When you want to drink the wine, take it out of the freezer and let it defrost it in the fridge for a few hours. Or, I do something that still seems really naughty, but works: Zap it. Yup, just put it in the microwave, giving it 30 second shots and when it is still slushy, take it out, give it a few shakes and let if finish defrosting. You do not want the wine to get warm or it will blow the cork. It works, just be careful.

In my freezer, there is an average of about five bottles of open wine. Reds, whites sweet and dry. Some of them are in there for a year or more. When I get back to them, they taste as nice and fresh as the day I opened them. Oh, and it doesn't work on Champagne, unless you like it without the bubbles.

There is one potential downside to this, which I will discuss next week.

Posted by Jason at 2:53 AM | Comments (1) | TrackBack

Now We Know Why We're Still Alive


As a group, us wine guys tend to imbibe a bit more than average folk. Nothing too serious, a beer or three after work, maybe a small cocktail before dinner and a couple of bottles with a meal-- and, okay perhaps a wee nightcap, just as a digestif. We write off the risks of drinking to being an occupational hazard.

You know, it is vital to our professional standing that we stay on the cutting edge of what is happening in wine (and beer and booze) and one just can't do that by looking at the stuff.

Given all this, over the years, more than one of us have in the most dire moments of introspection, acknowleged to ourselves that our mere continued existence and apparent good health is due to the luck of the genetic draw or something more divine.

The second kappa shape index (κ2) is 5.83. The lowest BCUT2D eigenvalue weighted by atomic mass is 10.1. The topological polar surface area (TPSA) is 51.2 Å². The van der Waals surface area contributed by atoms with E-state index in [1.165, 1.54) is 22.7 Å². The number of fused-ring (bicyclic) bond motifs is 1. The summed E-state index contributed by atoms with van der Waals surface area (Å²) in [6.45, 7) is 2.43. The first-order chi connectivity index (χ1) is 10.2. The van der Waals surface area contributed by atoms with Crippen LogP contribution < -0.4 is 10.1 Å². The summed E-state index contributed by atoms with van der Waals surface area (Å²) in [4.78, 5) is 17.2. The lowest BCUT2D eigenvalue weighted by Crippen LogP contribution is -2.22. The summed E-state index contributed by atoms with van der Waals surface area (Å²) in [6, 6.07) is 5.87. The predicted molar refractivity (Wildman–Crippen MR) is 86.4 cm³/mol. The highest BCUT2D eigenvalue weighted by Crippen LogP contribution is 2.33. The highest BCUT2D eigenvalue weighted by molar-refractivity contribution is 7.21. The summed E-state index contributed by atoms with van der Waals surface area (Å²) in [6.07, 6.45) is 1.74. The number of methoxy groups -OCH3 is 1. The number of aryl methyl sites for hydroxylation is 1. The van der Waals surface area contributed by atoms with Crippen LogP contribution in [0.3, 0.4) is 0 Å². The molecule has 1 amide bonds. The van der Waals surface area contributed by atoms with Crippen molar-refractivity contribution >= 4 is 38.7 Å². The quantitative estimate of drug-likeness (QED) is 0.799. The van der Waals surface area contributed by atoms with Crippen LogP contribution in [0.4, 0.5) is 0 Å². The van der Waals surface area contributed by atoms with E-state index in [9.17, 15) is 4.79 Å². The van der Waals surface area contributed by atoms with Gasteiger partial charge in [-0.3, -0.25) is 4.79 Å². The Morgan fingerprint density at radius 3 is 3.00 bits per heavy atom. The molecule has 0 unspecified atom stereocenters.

A while back, I posted about our love of coffee and what do you know, yesterday, the press was abuzz with news that coffee protects the liver from cirrhosis.

Well, now we know-- and if we aint some of the luckiest bastards alive...

Now, where's that bottle of Kahlua I bought last week?

Posted by Jason at 1:50 AM | Comments (2) | TrackBack

June 15, 2006

Sir Cliff Tells Gordon Ramsay To F-Off!


Having been asked to take part in a “blind” wine tasting for the new series of the cooking show, The F-Word on Channel 4, Sir Cliff Richard was caught out by host, Gordon Ramsay, and openly rubbished his own, high profile, “celebrity” wine, Vida Nova. Read the whole article here.

Sir Cliff Richard started making wine at his holiday home near Gaia in the Algarve region of Portugal some years ago. An odd decision, as vine growing and wine making in that neck of the woods are damn difficult.

The sandy soils, relentless Atlantic Ocean breezes and searing summer temperatures are not good bed-fellows for the vineyard owner and wine maker.

Perhaps he thought people would buy the wine anyway because of his involvement. Tesco's thought so, because they snaffled up the first wine in 2001.

This was actually made to the north in the Alentejo region, and a fair bit of wine from this area was added to the final blend.